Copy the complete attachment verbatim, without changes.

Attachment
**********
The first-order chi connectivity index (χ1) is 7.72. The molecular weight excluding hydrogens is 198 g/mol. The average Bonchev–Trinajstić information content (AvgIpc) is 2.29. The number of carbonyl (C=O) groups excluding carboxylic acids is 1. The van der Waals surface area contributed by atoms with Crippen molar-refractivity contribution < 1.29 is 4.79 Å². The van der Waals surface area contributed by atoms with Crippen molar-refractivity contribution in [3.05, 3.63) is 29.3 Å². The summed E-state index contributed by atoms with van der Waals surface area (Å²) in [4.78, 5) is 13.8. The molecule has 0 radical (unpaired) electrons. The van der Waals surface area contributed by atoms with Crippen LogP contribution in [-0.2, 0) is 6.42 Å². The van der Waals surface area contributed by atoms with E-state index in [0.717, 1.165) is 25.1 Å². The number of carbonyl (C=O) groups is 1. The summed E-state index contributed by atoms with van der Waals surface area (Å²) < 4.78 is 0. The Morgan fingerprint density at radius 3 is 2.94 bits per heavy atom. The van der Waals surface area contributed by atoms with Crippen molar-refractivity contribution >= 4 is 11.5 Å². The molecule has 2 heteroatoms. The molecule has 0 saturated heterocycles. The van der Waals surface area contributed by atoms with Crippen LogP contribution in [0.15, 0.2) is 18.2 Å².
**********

The first-order chi connectivity index (χ1) is 7.72. The molecular weight excluding hydrogens is 198 g/mol. The average Bonchev–Trinajstić information content (AvgIpc) is 2.29. The number of carbonyl (C=O) groups excluding carboxylic acids is 1. The van der Waals surface area contributed by atoms with Crippen molar-refractivity contribution < 1.29 is 4.79 Å². The van der Waals surface area contributed by atoms with Crippen molar-refractivity contribution in [3.05, 3.63) is 29.3 Å². The summed E-state index contributed by atoms with van der Waals surface area (Å²) in [4.78, 5) is 13.8. The molecule has 0 radical (unpaired) electrons. The van der Waals surface area contributed by atoms with Crippen LogP contribution in [-0.2, 0) is 6.42 Å². The van der Waals surface area contributed by atoms with E-state index in [0.717, 1.165) is 25.1 Å². The number of carbonyl (C=O) groups is 1. The summed E-state index contributed by atoms with van der Waals surface area (Å²) < 4.78 is 0. The Morgan fingerprint density at radius 3 is 2.94 bits per heavy atom. The van der Waals surface area contributed by atoms with Crippen molar-refractivity contribution >= 4 is 11.5 Å². The molecule has 2 heteroatoms. The molecule has 0 saturated heterocycles. The van der Waals surface area contributed by atoms with Crippen LogP contribution in [0.15, 0.2) is 18.2 Å².